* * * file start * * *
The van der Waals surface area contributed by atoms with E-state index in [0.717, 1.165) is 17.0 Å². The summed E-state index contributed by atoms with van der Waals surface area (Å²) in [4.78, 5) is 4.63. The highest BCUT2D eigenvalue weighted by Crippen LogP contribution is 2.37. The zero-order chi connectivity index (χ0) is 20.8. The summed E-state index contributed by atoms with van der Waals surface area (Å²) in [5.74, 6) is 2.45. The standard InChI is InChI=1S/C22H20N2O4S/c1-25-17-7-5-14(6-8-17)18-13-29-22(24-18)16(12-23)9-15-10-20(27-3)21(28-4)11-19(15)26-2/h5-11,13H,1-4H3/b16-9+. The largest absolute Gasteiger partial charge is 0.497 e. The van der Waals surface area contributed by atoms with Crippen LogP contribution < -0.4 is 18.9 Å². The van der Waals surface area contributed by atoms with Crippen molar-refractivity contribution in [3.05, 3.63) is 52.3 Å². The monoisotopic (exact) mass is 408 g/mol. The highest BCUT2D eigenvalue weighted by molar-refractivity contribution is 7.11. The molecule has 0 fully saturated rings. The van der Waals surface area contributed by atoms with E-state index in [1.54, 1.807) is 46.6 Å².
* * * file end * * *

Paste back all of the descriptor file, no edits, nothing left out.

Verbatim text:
The van der Waals surface area contributed by atoms with E-state index in [0.717, 1.165) is 17.0 Å². The summed E-state index contributed by atoms with van der Waals surface area (Å²) in [4.78, 5) is 4.63. The highest BCUT2D eigenvalue weighted by Crippen LogP contribution is 2.37. The zero-order chi connectivity index (χ0) is 20.8. The summed E-state index contributed by atoms with van der Waals surface area (Å²) in [5.74, 6) is 2.45. The standard InChI is InChI=1S/C22H20N2O4S/c1-25-17-7-5-14(6-8-17)18-13-29-22(24-18)16(12-23)9-15-10-20(27-3)21(28-4)11-19(15)26-2/h5-11,13H,1-4H3/b16-9+. The largest absolute Gasteiger partial charge is 0.497 e. The van der Waals surface area contributed by atoms with Crippen LogP contribution < -0.4 is 18.9 Å². The van der Waals surface area contributed by atoms with Crippen molar-refractivity contribution in [3.05, 3.63) is 52.3 Å². The monoisotopic (exact) mass is 408 g/mol. The highest BCUT2D eigenvalue weighted by molar-refractivity contribution is 7.11. The molecule has 0 fully saturated rings. The van der Waals surface area contributed by atoms with E-state index in [1.54, 1.807) is 46.6 Å².